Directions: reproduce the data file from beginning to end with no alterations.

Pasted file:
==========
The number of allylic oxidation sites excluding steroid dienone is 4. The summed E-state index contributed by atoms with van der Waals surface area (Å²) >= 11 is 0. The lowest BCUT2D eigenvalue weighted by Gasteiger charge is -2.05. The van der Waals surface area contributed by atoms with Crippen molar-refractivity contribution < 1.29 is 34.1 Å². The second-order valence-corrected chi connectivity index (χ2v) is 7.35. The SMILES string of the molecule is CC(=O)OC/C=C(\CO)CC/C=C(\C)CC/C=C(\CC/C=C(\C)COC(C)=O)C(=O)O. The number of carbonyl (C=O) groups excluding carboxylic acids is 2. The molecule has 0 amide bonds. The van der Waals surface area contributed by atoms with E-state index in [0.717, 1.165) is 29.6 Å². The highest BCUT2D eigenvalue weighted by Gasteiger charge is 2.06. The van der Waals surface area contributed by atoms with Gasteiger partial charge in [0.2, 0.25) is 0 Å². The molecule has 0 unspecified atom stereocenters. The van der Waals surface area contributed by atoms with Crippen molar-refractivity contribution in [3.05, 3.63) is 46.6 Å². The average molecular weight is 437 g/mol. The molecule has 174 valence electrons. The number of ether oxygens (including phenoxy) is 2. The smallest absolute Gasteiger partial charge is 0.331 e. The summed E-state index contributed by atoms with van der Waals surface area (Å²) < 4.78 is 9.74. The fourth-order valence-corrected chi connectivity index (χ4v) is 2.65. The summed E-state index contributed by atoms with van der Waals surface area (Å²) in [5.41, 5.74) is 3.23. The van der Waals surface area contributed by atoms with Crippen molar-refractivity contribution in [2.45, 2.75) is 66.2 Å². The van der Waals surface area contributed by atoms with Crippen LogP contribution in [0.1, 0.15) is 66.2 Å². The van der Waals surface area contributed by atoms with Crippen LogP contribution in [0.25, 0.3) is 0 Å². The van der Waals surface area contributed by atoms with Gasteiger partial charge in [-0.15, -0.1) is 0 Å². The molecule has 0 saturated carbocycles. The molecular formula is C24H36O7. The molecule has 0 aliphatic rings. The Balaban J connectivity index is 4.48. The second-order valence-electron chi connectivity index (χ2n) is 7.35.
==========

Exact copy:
The number of allylic oxidation sites excluding steroid dienone is 4. The summed E-state index contributed by atoms with van der Waals surface area (Å²) >= 11 is 0. The lowest BCUT2D eigenvalue weighted by Gasteiger charge is -2.05. The van der Waals surface area contributed by atoms with Crippen molar-refractivity contribution < 1.29 is 34.1 Å². The second-order valence-corrected chi connectivity index (χ2v) is 7.35. The SMILES string of the molecule is CC(=O)OC/C=C(\CO)CC/C=C(\C)CC/C=C(\CC/C=C(\C)COC(C)=O)C(=O)O. The number of carbonyl (C=O) groups excluding carboxylic acids is 2. The molecule has 0 amide bonds. The van der Waals surface area contributed by atoms with E-state index in [0.717, 1.165) is 29.6 Å². The highest BCUT2D eigenvalue weighted by Gasteiger charge is 2.06. The van der Waals surface area contributed by atoms with Gasteiger partial charge in [0.2, 0.25) is 0 Å². The molecule has 0 unspecified atom stereocenters. The van der Waals surface area contributed by atoms with Crippen molar-refractivity contribution in [3.05, 3.63) is 46.6 Å². The average molecular weight is 437 g/mol. The molecule has 174 valence electrons. The number of ether oxygens (including phenoxy) is 2. The smallest absolute Gasteiger partial charge is 0.331 e. The summed E-state index contributed by atoms with van der Waals surface area (Å²) < 4.78 is 9.74. The fourth-order valence-corrected chi connectivity index (χ4v) is 2.65. The summed E-state index contributed by atoms with van der Waals surface area (Å²) in [5.41, 5.74) is 3.23. The van der Waals surface area contributed by atoms with Crippen molar-refractivity contribution in [2.45, 2.75) is 66.2 Å². The van der Waals surface area contributed by atoms with Crippen LogP contribution in [0.1, 0.15) is 66.2 Å². The van der Waals surface area contributed by atoms with Crippen LogP contribution in [0.25, 0.3) is 0 Å². The van der Waals surface area contributed by atoms with Gasteiger partial charge in [-0.15, -0.1) is 0 Å². The molecule has 0 saturated carbocycles. The molecular formula is C24H36O7. The molecule has 0 aliphatic rings. The Balaban J connectivity index is 4.48. The second-order valence-electron chi connectivity index (χ2n) is 7.35.